It takes about a week to run a year-long unit of climate data and the program will automatically send finished results back to the scientists each month.

Project leaders hope creating a large network of volunteers will give them the computing power to run regional climate models that can test the efficacy of different models and determine what impacts that subtle changes may have on climate. In these regional studies, the models will be on a much finer scale than on the global climate models, and explore even more variables such as winds, cloud cover and humidity.

"This is not about simulating the weather and trying to predict storms more accurately," Mote said. "This is about looking at the complexity of climate and trying to determine which things could change and where, and how confident we are in the changes."

One major experiment involves testing different formulations of the regional climate model to simulate conditions from 1960 to 2010 and using real sea surface temperatures and measurements of sea ice, atmospheric greenhouse gases and aerosols (cloud formation) to compare those models with recorded observations a process that will help fine-tune future climate models.

Other experiments include:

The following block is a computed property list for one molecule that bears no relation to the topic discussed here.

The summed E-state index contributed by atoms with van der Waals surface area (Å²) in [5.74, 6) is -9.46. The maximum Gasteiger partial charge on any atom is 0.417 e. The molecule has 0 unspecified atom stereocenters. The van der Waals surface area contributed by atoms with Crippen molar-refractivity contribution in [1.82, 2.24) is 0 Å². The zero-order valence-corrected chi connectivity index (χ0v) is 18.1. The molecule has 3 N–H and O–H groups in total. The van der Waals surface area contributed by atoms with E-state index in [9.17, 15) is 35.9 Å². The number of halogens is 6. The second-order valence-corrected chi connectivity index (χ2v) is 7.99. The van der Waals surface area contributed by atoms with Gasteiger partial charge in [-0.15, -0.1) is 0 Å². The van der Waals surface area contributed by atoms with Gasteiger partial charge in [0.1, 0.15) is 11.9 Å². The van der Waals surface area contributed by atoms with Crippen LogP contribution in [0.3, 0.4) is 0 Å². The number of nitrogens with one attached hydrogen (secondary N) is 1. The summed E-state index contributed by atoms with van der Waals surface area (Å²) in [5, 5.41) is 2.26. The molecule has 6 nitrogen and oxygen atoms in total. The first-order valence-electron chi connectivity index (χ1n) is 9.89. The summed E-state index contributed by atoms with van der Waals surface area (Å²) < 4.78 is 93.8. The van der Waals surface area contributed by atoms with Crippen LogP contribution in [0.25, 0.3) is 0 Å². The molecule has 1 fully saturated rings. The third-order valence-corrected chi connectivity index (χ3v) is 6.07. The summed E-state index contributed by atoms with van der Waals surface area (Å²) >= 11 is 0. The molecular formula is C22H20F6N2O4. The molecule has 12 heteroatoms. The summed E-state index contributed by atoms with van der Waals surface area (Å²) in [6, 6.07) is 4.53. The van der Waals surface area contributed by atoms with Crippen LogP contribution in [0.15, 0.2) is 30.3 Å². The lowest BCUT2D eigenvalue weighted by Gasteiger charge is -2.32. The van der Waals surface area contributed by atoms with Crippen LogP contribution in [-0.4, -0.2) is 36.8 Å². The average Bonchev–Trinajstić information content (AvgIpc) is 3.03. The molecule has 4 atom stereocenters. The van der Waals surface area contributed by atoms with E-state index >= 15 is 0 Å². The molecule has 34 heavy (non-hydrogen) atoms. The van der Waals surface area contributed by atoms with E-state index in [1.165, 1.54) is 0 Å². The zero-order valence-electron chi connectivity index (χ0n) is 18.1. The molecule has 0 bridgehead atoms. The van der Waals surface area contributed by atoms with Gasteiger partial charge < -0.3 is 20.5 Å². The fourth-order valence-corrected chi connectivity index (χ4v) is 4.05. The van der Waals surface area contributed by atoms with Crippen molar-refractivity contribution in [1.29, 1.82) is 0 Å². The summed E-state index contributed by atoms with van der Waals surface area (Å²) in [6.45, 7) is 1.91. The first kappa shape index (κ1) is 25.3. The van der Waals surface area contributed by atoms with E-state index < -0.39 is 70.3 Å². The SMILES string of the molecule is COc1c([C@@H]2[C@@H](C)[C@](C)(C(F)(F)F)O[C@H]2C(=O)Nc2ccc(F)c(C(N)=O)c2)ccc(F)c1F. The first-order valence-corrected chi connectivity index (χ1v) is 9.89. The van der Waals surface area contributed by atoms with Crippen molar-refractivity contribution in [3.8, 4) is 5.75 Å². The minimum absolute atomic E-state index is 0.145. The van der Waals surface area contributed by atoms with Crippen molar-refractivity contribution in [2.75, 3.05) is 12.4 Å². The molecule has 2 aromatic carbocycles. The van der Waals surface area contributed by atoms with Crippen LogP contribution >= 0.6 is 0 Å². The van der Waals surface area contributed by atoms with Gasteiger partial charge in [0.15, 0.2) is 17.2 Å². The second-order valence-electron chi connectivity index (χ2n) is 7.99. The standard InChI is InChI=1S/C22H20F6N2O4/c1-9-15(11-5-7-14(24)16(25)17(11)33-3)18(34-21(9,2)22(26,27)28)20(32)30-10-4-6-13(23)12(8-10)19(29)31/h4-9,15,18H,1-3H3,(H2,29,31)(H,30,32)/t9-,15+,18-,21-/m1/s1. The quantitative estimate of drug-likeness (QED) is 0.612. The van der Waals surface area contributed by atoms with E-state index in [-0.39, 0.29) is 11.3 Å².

• Producing a forecast of changes in regional weather events in the 2020s and 2030s, including the likelihood of drought, flood and extreme heat or cold;
  • Analyzing changes in climate over the past 50 years in an effort to determine what changes can be attributed to human interference in the climate system;
  • Forecasting potential implications of two-, three- and four-degree increases in global temperatures toward the end of the century;

Mote and colleagues at the University of Washington helped design the regional experiments for the western United States that will get down to a scale as small as 15 miles.

"The results will help better inform government, business leaders and resource managers about the specifics of climate so they can take appropriate steps in dealing with potential changes," Mote said. "Our citizenry will be affected by changes in climate; here is their chance to help describe and plan for the future."


'/>"/>

Contact: Philip Mote
pmote@coas.oregonstate.edu
541-913-2274
Oregon State University
Source:Eurekalert

Related biology news :

1. Men with wives, significant others more likely to be screened for prostate cancer
2. Vitamin D deficiency in infants and nursing mothers carries long-term disease risks
3. Mothers pass on disease clues to offspring
4. Facebook flack regarding breastfeeding mothers